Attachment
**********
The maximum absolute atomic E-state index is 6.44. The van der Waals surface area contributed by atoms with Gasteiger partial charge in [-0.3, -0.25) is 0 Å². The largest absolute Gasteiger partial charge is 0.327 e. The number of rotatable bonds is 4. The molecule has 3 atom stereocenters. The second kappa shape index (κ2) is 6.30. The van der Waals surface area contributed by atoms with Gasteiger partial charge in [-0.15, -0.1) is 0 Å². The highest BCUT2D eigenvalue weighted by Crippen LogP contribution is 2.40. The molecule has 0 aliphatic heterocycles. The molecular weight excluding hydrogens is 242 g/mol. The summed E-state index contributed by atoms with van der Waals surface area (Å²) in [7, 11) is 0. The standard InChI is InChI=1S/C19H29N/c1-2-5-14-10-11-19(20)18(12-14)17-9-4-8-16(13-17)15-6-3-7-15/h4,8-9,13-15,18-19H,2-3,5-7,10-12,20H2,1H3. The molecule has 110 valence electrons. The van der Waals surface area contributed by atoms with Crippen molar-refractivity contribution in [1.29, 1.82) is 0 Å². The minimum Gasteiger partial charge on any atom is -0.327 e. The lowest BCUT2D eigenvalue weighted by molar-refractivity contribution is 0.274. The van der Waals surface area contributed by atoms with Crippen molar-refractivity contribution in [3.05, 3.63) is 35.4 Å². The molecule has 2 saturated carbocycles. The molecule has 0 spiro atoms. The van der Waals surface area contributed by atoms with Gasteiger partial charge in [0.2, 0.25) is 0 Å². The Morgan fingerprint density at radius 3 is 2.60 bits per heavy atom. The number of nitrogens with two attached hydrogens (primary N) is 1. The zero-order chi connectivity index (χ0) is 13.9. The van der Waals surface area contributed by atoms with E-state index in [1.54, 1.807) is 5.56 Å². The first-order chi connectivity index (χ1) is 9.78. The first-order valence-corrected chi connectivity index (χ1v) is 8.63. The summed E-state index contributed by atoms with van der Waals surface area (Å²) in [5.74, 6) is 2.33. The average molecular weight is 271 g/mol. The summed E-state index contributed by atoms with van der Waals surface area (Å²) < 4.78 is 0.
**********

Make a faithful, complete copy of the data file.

The maximum absolute atomic E-state index is 6.44. The van der Waals surface area contributed by atoms with Gasteiger partial charge in [-0.3, -0.25) is 0 Å². The largest absolute Gasteiger partial charge is 0.327 e. The number of rotatable bonds is 4. The molecule has 3 atom stereocenters. The second kappa shape index (κ2) is 6.30. The van der Waals surface area contributed by atoms with Gasteiger partial charge in [-0.15, -0.1) is 0 Å². The highest BCUT2D eigenvalue weighted by Crippen LogP contribution is 2.40. The molecule has 0 aliphatic heterocycles. The molecular weight excluding hydrogens is 242 g/mol. The summed E-state index contributed by atoms with van der Waals surface area (Å²) in [7, 11) is 0. The standard InChI is InChI=1S/C19H29N/c1-2-5-14-10-11-19(20)18(12-14)17-9-4-8-16(13-17)15-6-3-7-15/h4,8-9,13-15,18-19H,2-3,5-7,10-12,20H2,1H3. The molecule has 110 valence electrons. The van der Waals surface area contributed by atoms with Crippen molar-refractivity contribution in [1.29, 1.82) is 0 Å². The minimum Gasteiger partial charge on any atom is -0.327 e. The lowest BCUT2D eigenvalue weighted by molar-refractivity contribution is 0.274. The van der Waals surface area contributed by atoms with Crippen molar-refractivity contribution in [3.05, 3.63) is 35.4 Å². The molecule has 2 saturated carbocycles. The molecule has 0 spiro atoms. The van der Waals surface area contributed by atoms with Gasteiger partial charge in [0.2, 0.25) is 0 Å². The Morgan fingerprint density at radius 3 is 2.60 bits per heavy atom. The number of nitrogens with two attached hydrogens (primary N) is 1. The zero-order chi connectivity index (χ0) is 13.9. The van der Waals surface area contributed by atoms with E-state index in [1.54, 1.807) is 5.56 Å². The first-order chi connectivity index (χ1) is 9.78. The first-order valence-corrected chi connectivity index (χ1v) is 8.63. The summed E-state index contributed by atoms with van der Waals surface area (Å²) in [5.74, 6) is 2.33. The average molecular weight is 271 g/mol. The summed E-state index contributed by atoms with van der Waals surface area (Å²) < 4.78 is 0.